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As a consequence of the further weakening of the economy and the increased federal outlays that have occurred since the attacks of September 11 th, the near-term financing requirements of the federal government are larger than we anticipated just three months ago at our last quarterly refunding in August. In this setting, the management of the Treasury's marketable debt needs to anticipate the possibility of a unified budget deficit for this fiscal year and, perhaps, the following fiscal year as well. However, even if this happens, we expect that the federal government will return to surpluses in the coming years.

  • The terms of the November refunding, including a new 5-year note in the amount of $16 billion and a reopening of the 5 percent 10-year note issued in August 2001 in the amount of $7 billion; and that
  • We are adjusting the debt buyback program as follows:
    • We will continue to conduct buybacks for the remainder of this calendar year;
    • We will make no buybacks in January 2002; and
    • Beginning in February 2002, we will announce at our quarterly refundings the amount and timing of any buyback operations for the subsequent three-month period; and finally that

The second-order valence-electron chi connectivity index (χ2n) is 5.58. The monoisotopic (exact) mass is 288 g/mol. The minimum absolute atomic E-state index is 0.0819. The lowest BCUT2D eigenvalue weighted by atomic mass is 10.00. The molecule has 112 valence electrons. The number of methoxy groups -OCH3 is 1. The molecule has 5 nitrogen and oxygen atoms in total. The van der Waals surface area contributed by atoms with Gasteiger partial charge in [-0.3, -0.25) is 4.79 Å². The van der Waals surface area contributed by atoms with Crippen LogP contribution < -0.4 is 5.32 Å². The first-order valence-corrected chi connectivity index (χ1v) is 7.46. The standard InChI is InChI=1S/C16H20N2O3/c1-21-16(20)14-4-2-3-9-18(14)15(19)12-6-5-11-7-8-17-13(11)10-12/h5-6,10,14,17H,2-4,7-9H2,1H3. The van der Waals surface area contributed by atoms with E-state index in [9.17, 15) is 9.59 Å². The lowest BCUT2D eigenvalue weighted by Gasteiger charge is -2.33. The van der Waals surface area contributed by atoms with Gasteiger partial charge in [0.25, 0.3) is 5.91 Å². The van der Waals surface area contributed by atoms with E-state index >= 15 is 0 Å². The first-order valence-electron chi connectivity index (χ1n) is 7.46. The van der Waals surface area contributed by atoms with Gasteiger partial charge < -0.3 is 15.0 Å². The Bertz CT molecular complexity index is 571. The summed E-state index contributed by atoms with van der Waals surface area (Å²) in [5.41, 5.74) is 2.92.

• We are suspending issuance of the 30-year bond: there will be no auction of 30-year securities in February 2002 and we plan no further auctions of either 30-year nominal or inflation-adjusted bonds.

Recent Changes in the Fiscal Outlook

Debt issuance over the past several years has been structured in an environment of large budget surpluses. However, the fiscal environment has changed substantially over the past few months due to the slowdown in economic activity and to the federal government's prompt response to the attacks of September 11 th. The Treasury's debt management has adjusted already, and will continue to adjust, as we accommodate the federal government's increased financing needs during this period. But our expectation is that these heightened financing requirements will prove short-lived, as the economy eventually strengthens, and as the pressures for increased federal outlays stemming from the attacks of September 11 th subside.

Suspension of Thirty-Year Borrowing

The debt management strategy of the Treasury has been to strive to be regular and predictable in the issuance of debt while minimizing borrowing costs over many years and interest rate cycles. The Treasury does not try to outsmart the market at any one moment or to be a market timer with respect to any particular shape of the yield curve. However, debt management necessarily involves judgments about the size and duration of the federal government's borrowing needs. This compels us to focus on likely borrowing needs over the coming years but we also take into account the likely consequences of unlikely outcomes.